Research shows that music benefits our mental and physical health in numerous ways, Music has been found to help cancer patients communicate their feelings, manage stress and ease physical pain and discomfort. It can also reduce anxiety and improve the quality of life. Given these simple facts, doing a music performance at a prison seems like a really good idea.
As a young boy growing up in southern Michigan, USA, I can remember passing a hulking old building that we fondly dubbed as “Frankenstein’s Castle”. It was the Jackson State Prison. Back in the day, it was the largest prison in the world, had a notorious history of violence, gangs and escape. In fact the 1954 Hollywood film, “Riot in Cell Block 11 is based on the Jackson Prison riot. Ironically, the original buildings from the 1842 site are now used as residential apartments, art galleries and even a bicycle cooperative!
Perhaps more interestingly, my grandfather, Dr. John W. Speck was the Jackson State Prison doctor from the 1930’s to the mid 40’s. By the time I was born he had long passed away at the young age of 42. However, as a young lad driving by the prison with my Father he would point out one of the huge steel doors and casually mention “I used to enter that gate and get my haircut” or when his parents (my Grandparents) went on an extended winter trip to Florida I asked who looked after him and his young siblings, and again he would casually mention, “Oh some of the prisoners would come over and cook for us and take care of the house”.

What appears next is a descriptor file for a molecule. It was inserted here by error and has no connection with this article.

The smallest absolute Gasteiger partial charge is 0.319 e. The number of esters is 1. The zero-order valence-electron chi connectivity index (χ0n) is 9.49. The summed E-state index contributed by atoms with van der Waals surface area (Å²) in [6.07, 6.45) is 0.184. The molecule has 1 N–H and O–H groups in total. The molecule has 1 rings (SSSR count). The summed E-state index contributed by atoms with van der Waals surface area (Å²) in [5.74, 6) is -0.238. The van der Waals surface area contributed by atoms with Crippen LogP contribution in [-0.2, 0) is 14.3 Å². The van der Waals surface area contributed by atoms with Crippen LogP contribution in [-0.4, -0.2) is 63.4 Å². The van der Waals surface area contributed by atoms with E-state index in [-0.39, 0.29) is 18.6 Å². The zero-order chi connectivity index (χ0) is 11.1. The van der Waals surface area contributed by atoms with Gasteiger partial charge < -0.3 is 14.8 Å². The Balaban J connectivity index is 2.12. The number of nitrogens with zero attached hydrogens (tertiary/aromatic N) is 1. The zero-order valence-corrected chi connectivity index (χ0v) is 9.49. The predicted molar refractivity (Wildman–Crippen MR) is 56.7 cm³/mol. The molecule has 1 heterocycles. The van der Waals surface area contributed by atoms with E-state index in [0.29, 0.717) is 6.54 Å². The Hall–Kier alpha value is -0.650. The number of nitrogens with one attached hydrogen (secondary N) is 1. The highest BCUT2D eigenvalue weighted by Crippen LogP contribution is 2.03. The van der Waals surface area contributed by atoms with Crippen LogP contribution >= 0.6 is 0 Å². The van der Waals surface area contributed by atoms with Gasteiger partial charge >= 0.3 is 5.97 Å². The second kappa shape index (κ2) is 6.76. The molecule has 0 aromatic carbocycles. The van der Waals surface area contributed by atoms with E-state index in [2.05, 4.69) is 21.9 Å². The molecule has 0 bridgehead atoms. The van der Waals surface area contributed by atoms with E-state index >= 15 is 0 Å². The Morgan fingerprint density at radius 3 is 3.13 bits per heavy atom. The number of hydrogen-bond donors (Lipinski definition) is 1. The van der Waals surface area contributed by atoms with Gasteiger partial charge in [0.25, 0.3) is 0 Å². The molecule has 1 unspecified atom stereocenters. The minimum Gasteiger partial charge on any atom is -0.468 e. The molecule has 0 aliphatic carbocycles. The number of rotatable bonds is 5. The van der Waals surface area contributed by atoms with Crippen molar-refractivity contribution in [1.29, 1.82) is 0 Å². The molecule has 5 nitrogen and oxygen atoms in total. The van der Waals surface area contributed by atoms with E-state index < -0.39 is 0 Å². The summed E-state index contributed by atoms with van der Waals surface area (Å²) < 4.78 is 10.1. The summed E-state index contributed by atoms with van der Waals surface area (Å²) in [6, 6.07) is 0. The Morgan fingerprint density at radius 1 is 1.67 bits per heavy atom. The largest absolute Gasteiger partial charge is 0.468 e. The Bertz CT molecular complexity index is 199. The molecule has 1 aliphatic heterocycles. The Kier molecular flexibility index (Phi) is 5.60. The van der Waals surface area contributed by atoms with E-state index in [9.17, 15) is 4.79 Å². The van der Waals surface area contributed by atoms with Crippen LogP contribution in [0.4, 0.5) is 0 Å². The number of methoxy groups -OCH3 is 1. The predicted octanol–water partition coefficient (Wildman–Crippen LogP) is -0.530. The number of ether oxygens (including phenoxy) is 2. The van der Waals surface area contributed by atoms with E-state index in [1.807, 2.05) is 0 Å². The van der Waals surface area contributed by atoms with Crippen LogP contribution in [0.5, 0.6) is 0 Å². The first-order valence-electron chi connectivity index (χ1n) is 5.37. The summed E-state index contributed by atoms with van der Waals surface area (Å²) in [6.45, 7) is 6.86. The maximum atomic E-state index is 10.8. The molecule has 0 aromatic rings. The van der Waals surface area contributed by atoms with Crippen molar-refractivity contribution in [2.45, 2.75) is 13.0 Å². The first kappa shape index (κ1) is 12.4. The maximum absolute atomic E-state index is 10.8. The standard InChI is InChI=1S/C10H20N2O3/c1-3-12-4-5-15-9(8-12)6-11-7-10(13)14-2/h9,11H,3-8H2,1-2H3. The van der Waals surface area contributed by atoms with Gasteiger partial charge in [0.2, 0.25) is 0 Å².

Those stories stayed with me. This was a time before the concept of a “Halfway House” for prisoners was established. [A ‘Halfway House is defined as a centre for rehabilitating former prisoners, psychiatric patients, or others unused to non-institutional life.] Back then the prisoners were left to fend for themselves and depend on basic human kindness just to survive. From the stories told to me about my Grandfather, a prison doctor, and those early humanitarian efforts to treat not only their physical needs, but also to assist them in their efforts to reintegrate into society, I am inspired to put on a music performance at the Prey Sar Prison here in Cambodia.
Fortunately I am blessed to have good friends (and fantastic musicians as well!) accompany me along this journey. The Hensley trio consists of Marianna Hensley, Joe Wrigley and myself. Additionally, the always fabulous Miss Sarawan (Mealea Lay), a native Cambodian, will bring Khmer songs and we will back her. The performance will be early in the morning at the Women’s Ward, Low Risk Offenders and as we understand it, their children live with them at the prison.
We thank the OHCHR (Office of the United Nations High Commissioner for Human Rights), particularly Ms. Hanae Hanzawa for her/their assistance to make this happen. We will be following the UN guidelines in regards to conduct and arrive with a UN convoy. Additional thanks to Steve Porte, well-known photographer of the music scene here in Cambodia and abroad. Considering that the rules forbade photography inside the prison and Steve will have to wait in the van outside the prison during the performance we are thrilled to have him in on board to document what he can. Champion!
Finally, this music performance is completely non-political and non-religious.